If The Place Beyond the Pines feels like an attempt at epic American myth making at times, it’s because the basic idea behind it is really a reworking of John Ford’s quintessential Western classic The Man Who Shot Liberty Valence. Only here, the bank robbing, Wild West outlaw rides a motorcycle instead of a horse and is treated as an essentially sympathetic figure whose actions are forgivable. While the law-abiding man who profits from shooting him, using his death as a stepping stone to high political office, is meant to be the thoroughly disreputable one. And it’s the lost second generation who serve as metaphorical forgotten man here, instead of John Wayne. While Jason unconsciously adopts the attributes of his absent father, through Cross’ relationship with his own domineering dad we see how the Cross sons are likewise locked into a predetermined fixed pattern. Cross’ attempt to go his own way by joining the police force rather than pursuing the career path of a politician planned for him by his parents, ends with him reluctantly accepting the error of his ways and striving to become the man his father wished him to be.
Cross’ own son A.J. (Emory Cohen occasionally channels a mopey young Johnny Depp around the time of 21 Jump Street) will engage in an even more pronounced form of rebellion, behaving as though he’d been raised on the wrong side of the tracks and tagging along on the campaign trail in order to embarrass his well-heeled father with his flagrant lack of class. He seems to be looking to cause a scandal that will disgrace his hallowed name, ruining papa bear’s bid for public office. He wants to exact revenge on Avery as badly as Jason later will (their mutual hatred of the man bonds the two boys as surely as love for their sons linked the fathers), to get back at him out of spite for not having gotten enough affection in his youth. Avery pampers his prodigal son, overindulging him with money, drugs, permissive parties, everything but the love he needs. Cross dutifully tries to live up to the exacting expectations his father sets for him, as though his accomplishments were a reflection of good breeding (“I wouldn’t have expected anything less for my son.”). His own boy however finds that self destructively acting out in an unacceptable fashion is the only way of getting the attention of a father who, unlike Jason’s, may still be around but is so emotionally distant and distracted, he may as well not be.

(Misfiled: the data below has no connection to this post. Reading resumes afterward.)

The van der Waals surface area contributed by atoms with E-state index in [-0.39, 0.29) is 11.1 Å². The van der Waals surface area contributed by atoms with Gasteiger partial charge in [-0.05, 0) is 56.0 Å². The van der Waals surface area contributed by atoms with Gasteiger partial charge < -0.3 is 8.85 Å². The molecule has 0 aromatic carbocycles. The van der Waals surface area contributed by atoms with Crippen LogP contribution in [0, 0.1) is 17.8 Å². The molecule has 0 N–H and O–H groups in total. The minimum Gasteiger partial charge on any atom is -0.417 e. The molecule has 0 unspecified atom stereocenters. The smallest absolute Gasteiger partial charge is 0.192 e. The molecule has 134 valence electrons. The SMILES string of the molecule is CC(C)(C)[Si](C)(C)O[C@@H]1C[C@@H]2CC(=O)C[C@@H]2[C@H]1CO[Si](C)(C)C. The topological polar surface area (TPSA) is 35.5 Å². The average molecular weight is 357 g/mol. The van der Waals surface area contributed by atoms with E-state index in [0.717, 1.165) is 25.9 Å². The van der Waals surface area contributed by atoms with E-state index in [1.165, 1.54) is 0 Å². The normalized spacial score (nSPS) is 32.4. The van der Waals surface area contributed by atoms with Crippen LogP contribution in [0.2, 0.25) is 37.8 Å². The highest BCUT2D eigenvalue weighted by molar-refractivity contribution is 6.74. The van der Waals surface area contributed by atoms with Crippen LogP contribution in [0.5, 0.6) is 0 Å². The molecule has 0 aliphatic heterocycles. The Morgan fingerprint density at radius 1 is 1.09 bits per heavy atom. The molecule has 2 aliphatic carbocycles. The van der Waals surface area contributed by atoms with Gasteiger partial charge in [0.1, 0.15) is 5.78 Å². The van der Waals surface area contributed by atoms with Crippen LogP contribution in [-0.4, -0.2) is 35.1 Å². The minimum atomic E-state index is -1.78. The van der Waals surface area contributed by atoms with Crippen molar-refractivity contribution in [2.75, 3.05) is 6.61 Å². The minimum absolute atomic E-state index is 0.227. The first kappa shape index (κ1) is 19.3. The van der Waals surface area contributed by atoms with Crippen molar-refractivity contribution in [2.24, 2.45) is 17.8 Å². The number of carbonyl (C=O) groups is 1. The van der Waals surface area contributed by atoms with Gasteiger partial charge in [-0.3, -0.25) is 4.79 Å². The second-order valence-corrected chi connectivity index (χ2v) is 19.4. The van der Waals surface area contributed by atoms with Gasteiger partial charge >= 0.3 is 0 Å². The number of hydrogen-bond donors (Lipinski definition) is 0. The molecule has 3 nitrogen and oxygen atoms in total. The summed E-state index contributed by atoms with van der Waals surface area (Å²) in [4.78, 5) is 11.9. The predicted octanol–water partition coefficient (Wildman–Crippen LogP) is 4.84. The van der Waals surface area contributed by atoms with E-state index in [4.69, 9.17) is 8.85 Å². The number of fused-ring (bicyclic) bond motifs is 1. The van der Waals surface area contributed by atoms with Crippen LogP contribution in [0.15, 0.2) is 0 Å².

Avery, who seemed like such a good guy at the beginning, ends up becoming the real villain of the piece, though he will make a final bid for absolution by asking Jason’s forgiveness. He comes to accept full responsibility for what the two boys have become, knowing it was his depriving both sons of a father’s guidance that was the root cause of it all. In a sense, The Place Beyond the Pines becomes a conservative, cautionary sermon on broken homes and the need for a strong male role model in young boys’ lives. As Luke points out when trying to convince Romina to take him back, “my father wasn’t in my life and look how I turned out.”